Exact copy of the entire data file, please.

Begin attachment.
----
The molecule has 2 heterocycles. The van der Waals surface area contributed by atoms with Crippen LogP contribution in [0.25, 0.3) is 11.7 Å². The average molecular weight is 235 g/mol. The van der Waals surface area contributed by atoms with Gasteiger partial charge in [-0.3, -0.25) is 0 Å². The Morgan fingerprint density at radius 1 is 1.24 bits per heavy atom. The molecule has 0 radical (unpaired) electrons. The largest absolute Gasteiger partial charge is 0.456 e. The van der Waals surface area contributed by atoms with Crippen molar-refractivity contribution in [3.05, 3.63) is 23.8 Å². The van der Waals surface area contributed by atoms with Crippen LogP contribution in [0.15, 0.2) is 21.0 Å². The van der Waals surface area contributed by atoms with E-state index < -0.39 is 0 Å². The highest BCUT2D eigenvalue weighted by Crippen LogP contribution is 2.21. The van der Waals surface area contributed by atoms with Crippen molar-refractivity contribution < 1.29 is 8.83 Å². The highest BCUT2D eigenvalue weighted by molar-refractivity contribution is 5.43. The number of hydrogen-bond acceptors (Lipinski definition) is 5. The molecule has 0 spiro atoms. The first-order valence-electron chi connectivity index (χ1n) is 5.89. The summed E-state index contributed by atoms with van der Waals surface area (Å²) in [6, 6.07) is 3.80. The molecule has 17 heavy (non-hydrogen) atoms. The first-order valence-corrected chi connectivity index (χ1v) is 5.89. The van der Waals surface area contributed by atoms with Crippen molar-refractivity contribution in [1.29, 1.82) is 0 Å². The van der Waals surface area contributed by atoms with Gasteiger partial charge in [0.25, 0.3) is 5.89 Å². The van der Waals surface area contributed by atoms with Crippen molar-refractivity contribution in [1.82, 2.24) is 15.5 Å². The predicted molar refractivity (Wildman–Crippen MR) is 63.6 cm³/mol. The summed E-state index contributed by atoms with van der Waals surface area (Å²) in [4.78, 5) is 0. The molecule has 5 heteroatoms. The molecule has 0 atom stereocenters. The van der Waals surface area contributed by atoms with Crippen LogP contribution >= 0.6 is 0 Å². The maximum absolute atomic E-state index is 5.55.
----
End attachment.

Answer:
The molecule has 2 heterocycles. The van der Waals surface area contributed by atoms with Crippen LogP contribution in [0.25, 0.3) is 11.7 Å². The average molecular weight is 235 g/mol. The van der Waals surface area contributed by atoms with Gasteiger partial charge in [-0.3, -0.25) is 0 Å². The Morgan fingerprint density at radius 1 is 1.24 bits per heavy atom. The molecule has 0 radical (unpaired) electrons. The largest absolute Gasteiger partial charge is 0.456 e. The van der Waals surface area contributed by atoms with Crippen molar-refractivity contribution in [3.05, 3.63) is 23.8 Å². The van der Waals surface area contributed by atoms with Crippen LogP contribution in [0.15, 0.2) is 21.0 Å². The van der Waals surface area contributed by atoms with E-state index < -0.39 is 0 Å². The highest BCUT2D eigenvalue weighted by Crippen LogP contribution is 2.21. The van der Waals surface area contributed by atoms with Crippen molar-refractivity contribution < 1.29 is 8.83 Å². The highest BCUT2D eigenvalue weighted by molar-refractivity contribution is 5.43. The number of hydrogen-bond acceptors (Lipinski definition) is 5. The molecule has 0 spiro atoms. The first-order valence-electron chi connectivity index (χ1n) is 5.89. The summed E-state index contributed by atoms with van der Waals surface area (Å²) in [6, 6.07) is 3.80. The molecule has 17 heavy (non-hydrogen) atoms. The first-order valence-corrected chi connectivity index (χ1v) is 5.89. The van der Waals surface area contributed by atoms with Crippen molar-refractivity contribution in [1.29, 1.82) is 0 Å². The van der Waals surface area contributed by atoms with Gasteiger partial charge in [0.25, 0.3) is 5.89 Å². The van der Waals surface area contributed by atoms with Crippen molar-refractivity contribution in [1.82, 2.24) is 15.5 Å². The predicted molar refractivity (Wildman–Crippen MR) is 63.6 cm³/mol. The summed E-state index contributed by atoms with van der Waals surface area (Å²) in [4.78, 5) is 0. The molecule has 5 heteroatoms. The molecule has 0 atom stereocenters. The van der Waals surface area contributed by atoms with Crippen LogP contribution >= 0.6 is 0 Å². The maximum absolute atomic E-state index is 5.55.